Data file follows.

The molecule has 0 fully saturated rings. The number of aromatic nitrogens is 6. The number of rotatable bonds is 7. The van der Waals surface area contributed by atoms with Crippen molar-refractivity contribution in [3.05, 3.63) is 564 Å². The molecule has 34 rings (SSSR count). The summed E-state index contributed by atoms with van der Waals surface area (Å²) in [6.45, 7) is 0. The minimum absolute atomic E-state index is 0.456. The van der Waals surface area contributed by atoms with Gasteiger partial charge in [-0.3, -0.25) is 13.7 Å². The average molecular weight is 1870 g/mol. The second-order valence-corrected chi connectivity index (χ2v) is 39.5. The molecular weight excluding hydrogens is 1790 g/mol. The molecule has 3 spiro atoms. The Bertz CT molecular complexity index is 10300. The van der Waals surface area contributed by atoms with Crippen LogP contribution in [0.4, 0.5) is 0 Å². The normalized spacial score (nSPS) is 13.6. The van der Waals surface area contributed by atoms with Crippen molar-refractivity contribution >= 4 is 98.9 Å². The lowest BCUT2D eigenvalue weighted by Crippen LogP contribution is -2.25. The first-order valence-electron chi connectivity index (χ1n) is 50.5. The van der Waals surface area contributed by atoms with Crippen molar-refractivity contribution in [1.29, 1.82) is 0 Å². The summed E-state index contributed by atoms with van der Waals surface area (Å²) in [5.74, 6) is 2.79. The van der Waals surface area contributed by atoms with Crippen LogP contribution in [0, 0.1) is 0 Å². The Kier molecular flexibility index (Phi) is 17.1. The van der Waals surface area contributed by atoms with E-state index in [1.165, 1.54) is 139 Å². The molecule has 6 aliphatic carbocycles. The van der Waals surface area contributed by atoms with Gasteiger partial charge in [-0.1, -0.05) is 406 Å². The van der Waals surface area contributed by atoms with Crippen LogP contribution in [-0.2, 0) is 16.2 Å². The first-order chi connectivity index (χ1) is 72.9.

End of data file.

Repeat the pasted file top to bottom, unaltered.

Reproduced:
The molecule has 0 fully saturated rings. The number of aromatic nitrogens is 6. The number of rotatable bonds is 7. The van der Waals surface area contributed by atoms with Crippen molar-refractivity contribution in [3.05, 3.63) is 564 Å². The molecule has 34 rings (SSSR count). The summed E-state index contributed by atoms with van der Waals surface area (Å²) in [6.45, 7) is 0. The minimum absolute atomic E-state index is 0.456. The van der Waals surface area contributed by atoms with Gasteiger partial charge in [-0.3, -0.25) is 13.7 Å². The average molecular weight is 1870 g/mol. The second-order valence-corrected chi connectivity index (χ2v) is 39.5. The molecular weight excluding hydrogens is 1790 g/mol. The molecule has 3 spiro atoms. The Bertz CT molecular complexity index is 10300. The van der Waals surface area contributed by atoms with Crippen LogP contribution in [0.4, 0.5) is 0 Å². The normalized spacial score (nSPS) is 13.6. The van der Waals surface area contributed by atoms with Crippen molar-refractivity contribution >= 4 is 98.9 Å². The lowest BCUT2D eigenvalue weighted by Crippen LogP contribution is -2.25. The first-order valence-electron chi connectivity index (χ1n) is 50.5. The van der Waals surface area contributed by atoms with Crippen molar-refractivity contribution in [1.29, 1.82) is 0 Å². The summed E-state index contributed by atoms with van der Waals surface area (Å²) in [5.74, 6) is 2.79. The van der Waals surface area contributed by atoms with Crippen LogP contribution in [0, 0.1) is 0 Å². The Kier molecular flexibility index (Phi) is 17.1. The van der Waals surface area contributed by atoms with E-state index in [1.165, 1.54) is 139 Å². The molecule has 6 aliphatic carbocycles. The van der Waals surface area contributed by atoms with Gasteiger partial charge in [-0.1, -0.05) is 406 Å². The van der Waals surface area contributed by atoms with Crippen LogP contribution in [-0.2, 0) is 16.2 Å². The first-order chi connectivity index (χ1) is 72.9.